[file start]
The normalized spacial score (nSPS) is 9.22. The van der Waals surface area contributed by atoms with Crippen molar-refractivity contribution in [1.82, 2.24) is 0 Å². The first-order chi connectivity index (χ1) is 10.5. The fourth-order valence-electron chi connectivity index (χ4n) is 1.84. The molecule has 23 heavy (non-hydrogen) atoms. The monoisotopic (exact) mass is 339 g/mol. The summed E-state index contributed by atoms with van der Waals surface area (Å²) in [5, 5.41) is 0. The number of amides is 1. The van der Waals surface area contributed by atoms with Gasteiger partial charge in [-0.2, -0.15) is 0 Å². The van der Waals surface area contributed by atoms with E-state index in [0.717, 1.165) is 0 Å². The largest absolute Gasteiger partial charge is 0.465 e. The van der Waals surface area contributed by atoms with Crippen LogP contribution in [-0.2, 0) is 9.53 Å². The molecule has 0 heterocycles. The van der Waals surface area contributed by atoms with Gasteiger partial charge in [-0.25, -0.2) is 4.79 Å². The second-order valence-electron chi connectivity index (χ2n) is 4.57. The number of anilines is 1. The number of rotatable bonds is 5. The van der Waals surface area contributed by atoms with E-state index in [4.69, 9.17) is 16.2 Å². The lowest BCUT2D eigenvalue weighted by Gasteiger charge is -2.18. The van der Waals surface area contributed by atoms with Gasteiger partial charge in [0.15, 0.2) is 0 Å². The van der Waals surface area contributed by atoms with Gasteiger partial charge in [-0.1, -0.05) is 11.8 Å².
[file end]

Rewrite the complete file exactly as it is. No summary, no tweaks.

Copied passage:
The normalized spacial score (nSPS) is 9.22. The van der Waals surface area contributed by atoms with Crippen molar-refractivity contribution in [1.82, 2.24) is 0 Å². The first-order chi connectivity index (χ1) is 10.5. The fourth-order valence-electron chi connectivity index (χ4n) is 1.84. The molecule has 23 heavy (non-hydrogen) atoms. The monoisotopic (exact) mass is 339 g/mol. The summed E-state index contributed by atoms with van der Waals surface area (Å²) in [5, 5.41) is 0. The number of amides is 1. The van der Waals surface area contributed by atoms with Gasteiger partial charge in [-0.2, -0.15) is 0 Å². The van der Waals surface area contributed by atoms with E-state index in [0.717, 1.165) is 0 Å². The largest absolute Gasteiger partial charge is 0.465 e. The van der Waals surface area contributed by atoms with Crippen LogP contribution in [-0.2, 0) is 9.53 Å². The molecule has 0 heterocycles. The van der Waals surface area contributed by atoms with Gasteiger partial charge in [-0.25, -0.2) is 4.79 Å². The second-order valence-electron chi connectivity index (χ2n) is 4.57. The number of anilines is 1. The number of rotatable bonds is 5. The van der Waals surface area contributed by atoms with E-state index in [4.69, 9.17) is 16.2 Å². The lowest BCUT2D eigenvalue weighted by Gasteiger charge is -2.18. The van der Waals surface area contributed by atoms with Gasteiger partial charge in [0.15, 0.2) is 0 Å². The van der Waals surface area contributed by atoms with Gasteiger partial charge in [-0.1, -0.05) is 11.8 Å².